As well, for all the theories on what Kafka's "saying" with this story, the reasons behind Gregor's transformation are not all that complicated or hard to figure out. Kafka, as opposed to too many other writers since, declines to spell out the specific reasons but still makes it clear that Gregor (and by extension, all the other Gregors in the world) had allowed himself to become a powerless insect long before actually physically turning into one.
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12 Comments 135 people found this helpful. Was this review helpful to you? Yes No Sending feedback...
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Format: Paperback
"You don't need to accept everything as true, you only need to accept it as necessary."

How true, for in this chilling novel, truth and justice cease to exist in a conventional sense. The traditional ideals of law and justice are inverted, as it is the accused who is blind and justice is pre-determined. Indeed, the courts and law system render an unfathomable, surreal-like existence. The accuser is kept in a dark abyss of ignorance, not only in the actual charges brought forth against him, but in the very foundation of the court system within which he is entrapped.

The "Court" operates outside the normal legal system and is a clandestine and faceless bureaucracy. It seems as if everything belongs to the Court, for they can invade the lives of the accused with impunity - in their home, their workplace, and even into the recesses of their mind. Indeed, the psychological torture and self-abasement is one of the key tools of the Court. The only interaction one has with this system is through low-level judges, magistrates, and lawyers in dank, hidden courtrooms. Yet, one has to devote his life (or what's left of it) to seeking influence from mysterious characters. For the actual facts of the case matter none, but the influence of the others matter the most. Yet, any defense is completely futile, for no one can escape their ultimate fate. Judgment is handed down by High Level "deities" who no one knows. It seems as if the best one can hope for is to forestall the trial through an endless cycle of influence peddling and evasive action, for to receive an actual acquittal is only a legend and not within the realm of possibility.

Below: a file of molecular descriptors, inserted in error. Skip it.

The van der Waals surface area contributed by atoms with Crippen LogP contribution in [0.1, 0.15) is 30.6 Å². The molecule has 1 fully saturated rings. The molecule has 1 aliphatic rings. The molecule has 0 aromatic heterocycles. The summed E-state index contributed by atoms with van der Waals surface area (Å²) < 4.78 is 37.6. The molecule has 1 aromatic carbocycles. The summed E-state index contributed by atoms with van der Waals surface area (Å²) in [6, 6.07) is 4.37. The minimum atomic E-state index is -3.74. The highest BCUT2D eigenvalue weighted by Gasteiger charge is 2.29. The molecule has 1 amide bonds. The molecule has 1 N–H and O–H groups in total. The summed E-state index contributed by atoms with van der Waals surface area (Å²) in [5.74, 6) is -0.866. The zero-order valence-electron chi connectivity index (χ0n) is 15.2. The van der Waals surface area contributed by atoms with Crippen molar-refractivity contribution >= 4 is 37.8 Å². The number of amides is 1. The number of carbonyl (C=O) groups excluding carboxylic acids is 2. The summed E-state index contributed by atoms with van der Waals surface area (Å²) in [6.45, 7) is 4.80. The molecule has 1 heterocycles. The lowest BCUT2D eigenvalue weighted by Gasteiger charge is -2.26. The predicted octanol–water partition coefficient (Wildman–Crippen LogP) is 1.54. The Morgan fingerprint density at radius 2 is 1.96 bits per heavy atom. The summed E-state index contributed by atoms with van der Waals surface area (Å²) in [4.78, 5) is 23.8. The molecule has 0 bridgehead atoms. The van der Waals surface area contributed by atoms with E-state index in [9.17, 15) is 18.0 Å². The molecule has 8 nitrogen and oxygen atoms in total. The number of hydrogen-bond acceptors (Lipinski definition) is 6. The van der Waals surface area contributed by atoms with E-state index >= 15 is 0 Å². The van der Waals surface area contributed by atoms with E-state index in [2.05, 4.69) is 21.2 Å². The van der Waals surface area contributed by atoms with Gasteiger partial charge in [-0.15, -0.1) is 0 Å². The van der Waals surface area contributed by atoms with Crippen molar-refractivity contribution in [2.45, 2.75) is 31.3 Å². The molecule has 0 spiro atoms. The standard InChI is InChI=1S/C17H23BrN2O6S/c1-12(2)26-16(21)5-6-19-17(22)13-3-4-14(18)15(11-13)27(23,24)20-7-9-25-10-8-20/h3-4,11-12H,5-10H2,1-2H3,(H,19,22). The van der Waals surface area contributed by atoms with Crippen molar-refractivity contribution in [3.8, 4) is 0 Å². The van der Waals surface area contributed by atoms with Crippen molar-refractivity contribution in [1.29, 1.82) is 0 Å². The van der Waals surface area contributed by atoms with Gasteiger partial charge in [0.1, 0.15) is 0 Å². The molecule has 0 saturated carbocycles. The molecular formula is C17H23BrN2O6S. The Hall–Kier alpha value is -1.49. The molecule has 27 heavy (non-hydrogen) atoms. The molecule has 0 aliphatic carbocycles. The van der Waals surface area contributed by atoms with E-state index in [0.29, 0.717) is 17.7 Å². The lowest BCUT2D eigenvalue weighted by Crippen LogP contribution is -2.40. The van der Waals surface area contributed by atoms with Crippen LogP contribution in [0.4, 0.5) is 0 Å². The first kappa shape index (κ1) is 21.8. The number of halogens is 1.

In a sense, the accused is condemned as soon as he is arrested.